Today I learned about the `math.nextafter`

method.

`math.nextafter`

0 is a neat number, isn't it?

Perhaps one of the greatest discoveries of mankind.

But what's the number that comes after 0? That would be the smallest number in the set \(]0, +\inf[\), if you're familiar with the mathematical notation for sets.

In short, \([a, b]\) is the contiguous set of numbers \(x\) that satisfy the restriction \(a \leq x \leq b\). Notice how \(a\) and \(b\) are included inside \([a, b]\) because the brackets are closed. If the brackets are open, then that number is not included.

For the intervals below, \(x\) belongs to it if...

- \([a, b]\) β \(a \leq x \leq b\);
- \([a, b[\) β \(a \leq x < b\);
- \(]a, b]\) β \(a < x \leq b\); and
- \(]a, b[\) β \(a < x < b\).

So, in \(]0, +\infty[\), nor 0, nor \(+\infty\) are included. Thus, what's the minimum element of this interval? Well, there isn't any!

Mathematically speaking, there is no minimum in the interval \(]0, +\infty[\). Why not? Whatever you pick as a potential minimum \(m\), \(m/2\) will be smaller than \(m\) and still be greater than \(0\), that is, \(0 < m/2 < m < +\infty\), and so \(m/2\) is in \(]0, +\infty[\).

That's interesting, right?

But this is a whole other story if we go into the programming real!
Because of how floats are represented,
Python *has* a number that comes immediately after `0`

.
So, what is it?

Here it is:

```
>>> import math
>>> math.nextafter(0, 1)
5e-324
```

That's \(5 \times 10^{-324}\), it's freakishly small!

(Your result may differ from mine, although I'm not sure if it will. Leave a comment below if it does!)

So, what's the role of the `math.nextafter`

method?

```
>>> help(math.nextafter)
Help on built-in function nextafter in module math:
nextafter(x, y, /)
Return the next floating-point value after x towards y.
```

Hence, `nextafter`

looks at `x`

and then checks what's the float that's immediately next to `x`

,
if you walk in the direction of `y`

.
If I set `x`

to zero and `y`

to one, I get the smallest float that Python can represent on my machine.

So, what's the next float that Python can represent after `1`

?

Give it some thought.

Here it is:

```
>>> math.nextafter(1, 999)
1.0000000000000002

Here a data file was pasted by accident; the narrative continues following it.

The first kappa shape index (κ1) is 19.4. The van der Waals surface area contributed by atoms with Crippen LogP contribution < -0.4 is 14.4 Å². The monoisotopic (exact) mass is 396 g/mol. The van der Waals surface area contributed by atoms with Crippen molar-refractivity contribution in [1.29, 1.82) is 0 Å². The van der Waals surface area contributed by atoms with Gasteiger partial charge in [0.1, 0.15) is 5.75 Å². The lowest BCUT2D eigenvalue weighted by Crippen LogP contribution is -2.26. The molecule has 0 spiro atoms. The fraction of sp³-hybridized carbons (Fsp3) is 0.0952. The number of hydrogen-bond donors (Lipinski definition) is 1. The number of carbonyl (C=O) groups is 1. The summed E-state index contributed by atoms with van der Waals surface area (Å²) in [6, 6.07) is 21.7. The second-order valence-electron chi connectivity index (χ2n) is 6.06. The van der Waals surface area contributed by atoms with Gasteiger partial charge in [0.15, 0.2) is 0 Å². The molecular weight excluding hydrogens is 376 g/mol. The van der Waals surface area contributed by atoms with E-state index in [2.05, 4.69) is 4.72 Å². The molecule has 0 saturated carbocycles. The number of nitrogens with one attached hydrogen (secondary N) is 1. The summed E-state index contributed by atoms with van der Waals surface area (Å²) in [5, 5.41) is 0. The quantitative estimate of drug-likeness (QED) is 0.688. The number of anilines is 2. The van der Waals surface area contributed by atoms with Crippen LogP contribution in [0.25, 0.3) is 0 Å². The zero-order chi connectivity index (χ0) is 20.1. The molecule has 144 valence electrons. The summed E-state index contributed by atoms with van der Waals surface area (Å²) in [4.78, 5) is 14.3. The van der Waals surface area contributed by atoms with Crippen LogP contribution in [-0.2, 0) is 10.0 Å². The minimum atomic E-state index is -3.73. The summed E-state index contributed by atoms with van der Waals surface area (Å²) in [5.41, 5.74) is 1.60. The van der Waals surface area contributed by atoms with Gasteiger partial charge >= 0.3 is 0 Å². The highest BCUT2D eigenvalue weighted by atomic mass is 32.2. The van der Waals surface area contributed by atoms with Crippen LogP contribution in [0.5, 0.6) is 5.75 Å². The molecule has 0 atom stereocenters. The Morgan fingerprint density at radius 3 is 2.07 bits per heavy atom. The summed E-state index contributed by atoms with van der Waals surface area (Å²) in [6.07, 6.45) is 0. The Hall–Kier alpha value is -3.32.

```

I'll be honest, for a second I thought it should've been `1 + 5e-324`

,
but it makes sense it wasn't that.
Floating point numbers have limited precision, right?
And one thing that's limited is the size of the mantissa:
the stuff that comes after the decimal point.

Above, we can see that the mantissa has 16 digits, and that's the size of the mantissa in Python.

So, what's the next number after `10`

?

Give it some thought.

Here it is:

```
>>> math.nextafter(10, 999)
10.000000000000002
```

If you count, now there's only 15 digits to the right of the decimal point... But I thought the size of the mantissa was 16 digits..?

And it is!

The mantissa is the size of the decimal part
*when the number is written in scientific notation*!

Using string formatting, we can see that the value above has indeed 16 digits in its mantissa:

```
>>> f"{math.nextafter(10, 999):.16E}"
'1.0000000000000002E+01' # β 10.000000000000002 in scientific notation.
```

If you are not sure what just happened, don't worry. I'll soon write a Pydon't about string formatting!

That's it for now! Stay tuned and I'll see you around!

By the way, here's the tweet I learned this from:

Another thread might be on writing a validation suite to verify that any given sign() function gives correct results (including type) for -1.5, 0, 1.5, and the smallest numbers around 0, math.nextafter(0, 1) and math.nextafter(0, -1), to check your round vs int question.

β Paul McGuire - pyparsing guy (@ptmcguire) September 29, 2021

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